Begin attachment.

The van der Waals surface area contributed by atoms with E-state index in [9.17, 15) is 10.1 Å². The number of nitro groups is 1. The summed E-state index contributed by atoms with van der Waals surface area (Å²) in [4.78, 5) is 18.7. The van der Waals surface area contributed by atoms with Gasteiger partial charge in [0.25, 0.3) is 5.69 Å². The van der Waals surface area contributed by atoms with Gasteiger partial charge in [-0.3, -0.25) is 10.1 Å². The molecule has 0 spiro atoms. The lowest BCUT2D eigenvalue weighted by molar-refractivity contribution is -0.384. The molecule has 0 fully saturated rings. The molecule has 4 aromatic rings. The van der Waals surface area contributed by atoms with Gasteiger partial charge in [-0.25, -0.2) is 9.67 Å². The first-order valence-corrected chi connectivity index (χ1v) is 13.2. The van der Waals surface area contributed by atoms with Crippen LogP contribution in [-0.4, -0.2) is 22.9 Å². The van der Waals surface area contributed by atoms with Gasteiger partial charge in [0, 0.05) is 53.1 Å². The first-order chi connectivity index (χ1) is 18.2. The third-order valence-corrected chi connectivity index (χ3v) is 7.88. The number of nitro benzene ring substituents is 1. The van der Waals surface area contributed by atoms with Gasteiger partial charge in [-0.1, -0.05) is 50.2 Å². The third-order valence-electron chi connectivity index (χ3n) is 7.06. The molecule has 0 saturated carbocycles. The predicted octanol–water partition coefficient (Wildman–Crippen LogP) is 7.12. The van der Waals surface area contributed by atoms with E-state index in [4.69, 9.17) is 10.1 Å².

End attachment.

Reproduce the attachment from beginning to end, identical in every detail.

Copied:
The van der Waals surface area contributed by atoms with E-state index in [9.17, 15) is 10.1 Å². The number of nitro groups is 1. The summed E-state index contributed by atoms with van der Waals surface area (Å²) in [4.78, 5) is 18.7. The van der Waals surface area contributed by atoms with Gasteiger partial charge in [0.25, 0.3) is 5.69 Å². The van der Waals surface area contributed by atoms with Gasteiger partial charge in [-0.3, -0.25) is 10.1 Å². The molecule has 0 spiro atoms. The lowest BCUT2D eigenvalue weighted by molar-refractivity contribution is -0.384. The molecule has 0 fully saturated rings. The molecule has 4 aromatic rings. The van der Waals surface area contributed by atoms with Gasteiger partial charge in [-0.25, -0.2) is 9.67 Å². The first-order valence-corrected chi connectivity index (χ1v) is 13.2. The van der Waals surface area contributed by atoms with Crippen LogP contribution in [-0.4, -0.2) is 22.9 Å². The van der Waals surface area contributed by atoms with Gasteiger partial charge in [0, 0.05) is 53.1 Å². The first-order chi connectivity index (χ1) is 18.2. The third-order valence-corrected chi connectivity index (χ3v) is 7.88. The number of nitro benzene ring substituents is 1. The van der Waals surface area contributed by atoms with Gasteiger partial charge in [-0.1, -0.05) is 50.2 Å². The third-order valence-electron chi connectivity index (χ3n) is 7.06. The molecule has 0 saturated carbocycles. The predicted octanol–water partition coefficient (Wildman–Crippen LogP) is 7.12. The van der Waals surface area contributed by atoms with E-state index in [4.69, 9.17) is 10.1 Å².